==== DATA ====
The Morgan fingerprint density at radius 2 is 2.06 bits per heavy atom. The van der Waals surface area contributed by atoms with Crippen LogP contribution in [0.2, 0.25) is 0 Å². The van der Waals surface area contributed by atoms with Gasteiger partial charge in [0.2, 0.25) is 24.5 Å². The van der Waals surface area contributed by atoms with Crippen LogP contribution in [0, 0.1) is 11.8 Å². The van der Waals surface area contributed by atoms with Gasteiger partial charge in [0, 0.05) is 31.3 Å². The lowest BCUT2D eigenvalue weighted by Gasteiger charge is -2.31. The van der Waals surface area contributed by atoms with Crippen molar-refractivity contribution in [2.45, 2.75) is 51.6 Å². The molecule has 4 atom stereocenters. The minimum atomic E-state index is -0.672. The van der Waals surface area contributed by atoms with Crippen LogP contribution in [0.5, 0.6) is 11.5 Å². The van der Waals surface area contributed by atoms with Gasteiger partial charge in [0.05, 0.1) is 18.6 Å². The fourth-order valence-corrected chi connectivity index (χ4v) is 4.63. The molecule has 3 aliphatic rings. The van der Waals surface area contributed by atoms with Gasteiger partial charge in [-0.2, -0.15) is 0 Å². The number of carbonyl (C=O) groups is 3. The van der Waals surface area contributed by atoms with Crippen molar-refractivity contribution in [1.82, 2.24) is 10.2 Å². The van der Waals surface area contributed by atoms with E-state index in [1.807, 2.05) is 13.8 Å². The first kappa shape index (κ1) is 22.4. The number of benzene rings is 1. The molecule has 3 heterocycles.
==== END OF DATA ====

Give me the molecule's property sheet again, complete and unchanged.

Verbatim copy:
The Morgan fingerprint density at radius 2 is 2.06 bits per heavy atom. The van der Waals surface area contributed by atoms with Crippen LogP contribution in [0.2, 0.25) is 0 Å². The van der Waals surface area contributed by atoms with Gasteiger partial charge in [0.2, 0.25) is 24.5 Å². The van der Waals surface area contributed by atoms with Crippen LogP contribution in [0, 0.1) is 11.8 Å². The van der Waals surface area contributed by atoms with Gasteiger partial charge in [0, 0.05) is 31.3 Å². The lowest BCUT2D eigenvalue weighted by Gasteiger charge is -2.31. The van der Waals surface area contributed by atoms with Crippen molar-refractivity contribution in [2.45, 2.75) is 51.6 Å². The molecule has 4 atom stereocenters. The minimum atomic E-state index is -0.672. The van der Waals surface area contributed by atoms with Crippen LogP contribution in [0.5, 0.6) is 11.5 Å². The van der Waals surface area contributed by atoms with Gasteiger partial charge in [0.05, 0.1) is 18.6 Å². The fourth-order valence-corrected chi connectivity index (χ4v) is 4.63. The molecule has 3 aliphatic rings. The van der Waals surface area contributed by atoms with Gasteiger partial charge in [-0.2, -0.15) is 0 Å². The number of carbonyl (C=O) groups is 3. The van der Waals surface area contributed by atoms with Crippen molar-refractivity contribution in [1.82, 2.24) is 10.2 Å². The van der Waals surface area contributed by atoms with E-state index in [1.807, 2.05) is 13.8 Å². The first kappa shape index (κ1) is 22.4. The number of benzene rings is 1. The molecule has 3 heterocycles.